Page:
These media sources are moderately to strongly biased toward liberal causes through story selection and/or political affiliation. They may utilize strong loaded words (wording that attempts to influence an audience by using appeal to emotion or stereotypes), publish misleading reports and omit reporting of information that may damage liberal causes. Some sources in this category may be untrustworthy. See all Left Bias sources.
- Overall, we rate Food and Water Watch left biased based on environmental positions that always favor the left. We also rate them Mixed for factual reporting due to not always adhering to the consensus of science and the use of poor sourcing techniques.
Factual Reporting: MIXED
World Press Freedom Rank: USA 45/180
Founded in 2005, Food and Water Watch is a Washington, D.C.-based non-governmental organization group that focuses on corporate and government accountability relating to food, water, and corporate overreach. The organization was founded by staff from Public Citizen.
Funded by / Ownership
Analysis / Bias
In review, Food and Water Watch has a history that includes stopping fossil fuel and fossil fuel extraction, regulating factory farms, advocating for renewable energy, fighting water privatization, stopping bad trade deals, increasing transparency in our food system, and standing up for human rights. Food and Water Watch routinely use emotionally loaded words such as this: When His Father Died, He Googled Teflon And Cancer And Found Out About PFAS. A review of their campaign tag reveals an almost 100% left bias toward environmental issues such as fracking and climate change. We found that sourcing usually leads back to Food and Water Watch and also leads to factually mixed sources such as Think Progress. While Food and Water Watch clearly supports the consensus of science when it comes to climate change, they do not with GMOs.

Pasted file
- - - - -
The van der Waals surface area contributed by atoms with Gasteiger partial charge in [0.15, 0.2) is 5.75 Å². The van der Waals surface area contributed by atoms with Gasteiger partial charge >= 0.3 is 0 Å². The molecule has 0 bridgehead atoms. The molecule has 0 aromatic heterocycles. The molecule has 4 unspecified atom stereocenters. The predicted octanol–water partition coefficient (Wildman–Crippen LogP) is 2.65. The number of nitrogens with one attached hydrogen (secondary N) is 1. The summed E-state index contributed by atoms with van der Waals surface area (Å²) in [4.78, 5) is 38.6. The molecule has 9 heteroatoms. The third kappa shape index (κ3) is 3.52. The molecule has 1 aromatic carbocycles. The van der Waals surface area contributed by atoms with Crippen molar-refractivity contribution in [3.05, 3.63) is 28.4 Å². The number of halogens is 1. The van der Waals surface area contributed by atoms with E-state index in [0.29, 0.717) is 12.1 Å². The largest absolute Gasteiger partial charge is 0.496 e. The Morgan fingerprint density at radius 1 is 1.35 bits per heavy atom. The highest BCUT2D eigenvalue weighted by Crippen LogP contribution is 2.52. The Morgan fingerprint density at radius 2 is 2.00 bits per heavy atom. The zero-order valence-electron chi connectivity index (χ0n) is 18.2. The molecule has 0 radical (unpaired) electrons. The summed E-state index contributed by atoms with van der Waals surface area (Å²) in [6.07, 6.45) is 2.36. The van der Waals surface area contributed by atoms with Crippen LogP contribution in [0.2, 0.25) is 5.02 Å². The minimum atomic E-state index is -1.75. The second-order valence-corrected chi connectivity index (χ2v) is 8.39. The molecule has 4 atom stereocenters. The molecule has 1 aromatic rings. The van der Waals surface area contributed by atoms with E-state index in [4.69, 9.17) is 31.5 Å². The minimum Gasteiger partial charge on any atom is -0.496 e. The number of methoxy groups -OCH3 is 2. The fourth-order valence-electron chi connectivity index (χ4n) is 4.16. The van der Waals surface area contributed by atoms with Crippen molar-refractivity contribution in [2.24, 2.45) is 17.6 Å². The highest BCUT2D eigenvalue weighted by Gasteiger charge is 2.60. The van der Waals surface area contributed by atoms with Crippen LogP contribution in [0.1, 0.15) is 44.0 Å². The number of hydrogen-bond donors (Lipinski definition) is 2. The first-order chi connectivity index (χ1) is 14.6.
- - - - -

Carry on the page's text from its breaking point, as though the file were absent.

Overall, we rate Food and Water Watch left biased based on environmental positions that always favor the left. We also rate them Mixed for factual reporting due to not always adhering to the consensus of science and the use of poor sourcing techniques. (D. Van Zandt 3/8/2019)